Why you should give your engineers more equity
Scaling hurts. For the first time in my life, I’m scaling a startup with significant hype from funding/launch to prodictable, measurable growth. The only way to do this is with a killer team, and with building a killer team comes hard questions about compensation and equity. I’ve believed for a long time that everyone at an early stage company shouldn’t just get equity - they should get a LOT of equity. I think it’s good for the company because I believe people with significant equity do dramatically better work. However, in all discussions about equity for new hires the question has to be asked: what makes you so sure that people with more equity do better work. As I was pondering an answer to this question yesterday, the perfect example of why you should give engineers more equity played out right in front of me.
Before founding Knox, I helped start Coffitivity.com, a popular ambient coffee shop noise player designed to help people be more creative. The site and apps have hundreds of thousands of users a month, and the whole product is currently in the middle of a renaissance into something much larger. Part of this process included a rebuild of the iOS app to eventually support in app purchases and a more stable mixing of third party music apps such as Spotify, Pandora, iTune, etc. Before stepping away to focus on Knox full time, I “helped” my roommate Matt rebuild the iPhone App (I deserve no credit because I did almost nothing - hence the word “helped” being in quotes) to get this build stable. About a month ago, we launched the new version of the app - and the reviews jumped from being 2.5 stars and full of bug reports to being a full 5 stars in the App Store. We had a few minor problems, but after a minor bug fix release, the app seems to work great! I had a few minutes this weekend to check in on Coffitivity this weekend, so I opened up my Google Analytics app on my phone to see what the results on usage had been - fully expecting a pretty massive jump.
To my surprise the app had shot down 95% in usage in just 28 days according to GA. I was horrified. This had to be one of the worst app updates of all time. We had failed - BIG TIME. I sent a panicked messaged to the whole team on Slack, and nobody had any ideas. The whole product was screwed.
Or was it?
I had an idea: we did an entire rebuild of the app from scratch, so what if Google Analytics was never actually configured in the project. What if every time somebody updated the app, their traffic was no longer registering on GA? I brought this up to Matt, who is paid as a contractor not a partner with equity, who immediately said: “Damn I hope I didn’t forget to install analytics - that’d be a pretty big screw up.”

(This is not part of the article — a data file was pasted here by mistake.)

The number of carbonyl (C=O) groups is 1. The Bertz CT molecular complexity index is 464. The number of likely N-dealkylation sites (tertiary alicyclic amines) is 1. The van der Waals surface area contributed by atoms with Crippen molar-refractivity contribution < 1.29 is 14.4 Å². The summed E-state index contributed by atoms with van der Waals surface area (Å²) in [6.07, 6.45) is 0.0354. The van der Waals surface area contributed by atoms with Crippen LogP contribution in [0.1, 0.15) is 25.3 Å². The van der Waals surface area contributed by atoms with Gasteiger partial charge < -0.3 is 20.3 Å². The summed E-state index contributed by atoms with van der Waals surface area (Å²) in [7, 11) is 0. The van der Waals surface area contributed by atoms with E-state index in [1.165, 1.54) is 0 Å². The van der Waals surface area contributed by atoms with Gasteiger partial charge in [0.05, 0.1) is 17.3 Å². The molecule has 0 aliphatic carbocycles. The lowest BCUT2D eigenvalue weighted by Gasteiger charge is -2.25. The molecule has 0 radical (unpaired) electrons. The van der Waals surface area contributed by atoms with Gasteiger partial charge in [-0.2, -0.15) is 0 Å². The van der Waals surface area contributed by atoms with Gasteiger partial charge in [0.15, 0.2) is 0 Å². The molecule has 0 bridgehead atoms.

I didn’t even understand what he was saying for a second - you’re saying you hope our redesign is so bad that 95% of visitors had abandoned it? Matt’s an awesome dude who understands business - so he corrected himself pretty quickly and said “well, I guess that’d be better than the users hating the app!” Hell yeah it would! But it’s amazing to realize that to him, the first thing he’s worried about is looking bad as a programmer - not that the business might be in trouble. His SECOND instinct is to worry about the business and the project, but it’s not the first thing he thinks of. For me, it’s the only thing I think of even though I’m not actively involved anymore - because I have equity in the project.
If you want to do what it takes to make a dream into a reality, you need other people to share your dream. The best way to do that is to share it with them - not a little piece, but a big piece. Remember: your equity is worthless without your team, so don’t be stingy!
If you enjoyed this, do me a favor: go to [thesimpledifference.com](thesimpledifference.com) and donate $1 (or whatever you like) to a non-profit and help us make Knox Payments better. The more payments we run, the better we’re able to make our system - and if you have feedback and send it to email@example.com that would be just incredible. Remember: Knox NEVER stores your username and password or any information that isn’t written on a check. I’m on Twitter or Hacker News if you want to chat.